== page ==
The husband-and-wife team of Alfredo and Isabel Aquilizan, who emigrated from the Philippines to Australia in 2006, address themes of displacement, change, memory and community. Their large-scale installations often reflect their own migratory experiences, while conveying points of exchange and communication that extend beyond borders.Read More
The duo focuses on both individual narratives, as well as on relationships with the 'other' in a new environment. They often collaborate with young people and migrants. For the 2009 Asia Pacific Triennial of Contemporary Art, the Aquilizans produced an enormous suspended sculpture titled In-Flight (Project Another Country). The work comprised hundreds of tiny planes made by hand from found objects by children and adults during the course of the exhibition. The lyrical sculptures Last Flight and Wings III, made of used rubber slippers, echo similar themes of journey and a bittersweet desire for a new life.
The Aquilizans have shown their work at The Drawing Room, Manila; the 50th International Art Exhibition of la Biennale di Venezia, 2003; the 5th Gwangju Biennale, 2004; the 15th Biennale of Sydney, 2006; the Singapore Biennale 2008; the Liverpool Biennial 2010 held at Tate Liverpool; and the Sharjah Biennial 11, 2013.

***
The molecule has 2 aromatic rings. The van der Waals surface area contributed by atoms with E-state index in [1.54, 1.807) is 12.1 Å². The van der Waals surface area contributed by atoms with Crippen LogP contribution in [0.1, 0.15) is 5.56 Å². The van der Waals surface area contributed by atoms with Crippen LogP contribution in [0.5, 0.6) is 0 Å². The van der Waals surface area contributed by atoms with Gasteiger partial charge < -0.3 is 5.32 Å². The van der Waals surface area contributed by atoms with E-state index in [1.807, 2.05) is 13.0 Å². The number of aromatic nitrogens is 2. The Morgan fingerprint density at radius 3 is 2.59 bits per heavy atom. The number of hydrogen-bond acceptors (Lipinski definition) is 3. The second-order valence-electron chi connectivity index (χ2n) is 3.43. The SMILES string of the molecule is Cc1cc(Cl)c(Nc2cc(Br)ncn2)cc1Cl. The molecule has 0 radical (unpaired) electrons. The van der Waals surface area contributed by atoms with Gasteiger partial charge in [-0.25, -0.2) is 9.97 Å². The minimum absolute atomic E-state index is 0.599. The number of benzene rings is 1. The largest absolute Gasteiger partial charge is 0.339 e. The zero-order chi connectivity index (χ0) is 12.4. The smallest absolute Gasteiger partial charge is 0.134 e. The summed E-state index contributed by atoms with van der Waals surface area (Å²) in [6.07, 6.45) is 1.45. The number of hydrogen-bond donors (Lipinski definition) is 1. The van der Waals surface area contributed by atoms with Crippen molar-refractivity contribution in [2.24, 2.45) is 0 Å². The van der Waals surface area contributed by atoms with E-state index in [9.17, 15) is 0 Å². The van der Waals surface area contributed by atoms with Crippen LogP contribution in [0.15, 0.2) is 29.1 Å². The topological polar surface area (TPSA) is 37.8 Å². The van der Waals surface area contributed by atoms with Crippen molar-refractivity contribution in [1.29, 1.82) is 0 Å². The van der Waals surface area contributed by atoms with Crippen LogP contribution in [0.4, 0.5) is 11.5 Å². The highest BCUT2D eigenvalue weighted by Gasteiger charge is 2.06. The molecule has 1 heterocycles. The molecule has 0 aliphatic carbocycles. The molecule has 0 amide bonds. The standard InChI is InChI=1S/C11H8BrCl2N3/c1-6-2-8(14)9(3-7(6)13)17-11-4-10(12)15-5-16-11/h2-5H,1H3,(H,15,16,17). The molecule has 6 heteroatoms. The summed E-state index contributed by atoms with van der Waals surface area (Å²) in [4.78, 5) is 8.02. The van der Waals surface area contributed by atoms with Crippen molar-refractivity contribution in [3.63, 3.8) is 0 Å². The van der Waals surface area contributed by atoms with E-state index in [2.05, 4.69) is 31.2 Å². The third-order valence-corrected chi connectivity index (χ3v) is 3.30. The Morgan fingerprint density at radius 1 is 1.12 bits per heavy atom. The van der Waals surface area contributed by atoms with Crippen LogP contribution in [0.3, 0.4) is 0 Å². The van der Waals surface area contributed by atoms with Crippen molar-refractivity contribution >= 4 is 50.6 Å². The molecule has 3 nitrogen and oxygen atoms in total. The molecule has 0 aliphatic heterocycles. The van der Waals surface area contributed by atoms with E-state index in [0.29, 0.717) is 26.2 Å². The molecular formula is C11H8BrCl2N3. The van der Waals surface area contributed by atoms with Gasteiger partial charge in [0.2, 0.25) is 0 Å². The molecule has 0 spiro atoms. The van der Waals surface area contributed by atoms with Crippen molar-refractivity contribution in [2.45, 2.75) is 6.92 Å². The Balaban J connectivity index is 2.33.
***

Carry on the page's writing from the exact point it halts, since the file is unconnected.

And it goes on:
Alfredo Aquilizan, born in Cagayan Valley, Philippines, 1962 and Isabel Aquilizan, born in Manila, 1965, they live and work in Brisbane.
Text courtesy Sundaram Tagore Gallery.
The first edition of the Honolulu Biennial has already been in full swing for one month by the time I arrived in Hawai'i. Directed by Fumio Nanjo of Tokyo's Mori Art Museum, and curated by Ngahiraka Mason, formerly of Auckland Art Gallery Toi o Tāmaki, the Biennial, entitled Middle of Now | Here, is the first-ever event of its kind in the Pacific...
Held over nine sites and including 33 artists, the first edition of the Honolulu Biennial takes place between 8 March and 8 May 2017. Entitled Middle of Now | Here, the Biennial challenges the idea that Hawaiʻi is in 'the middle of nowhere'. Covering more than 30 percent of the Earth's surface, the Pacific is the largest unified living space on...
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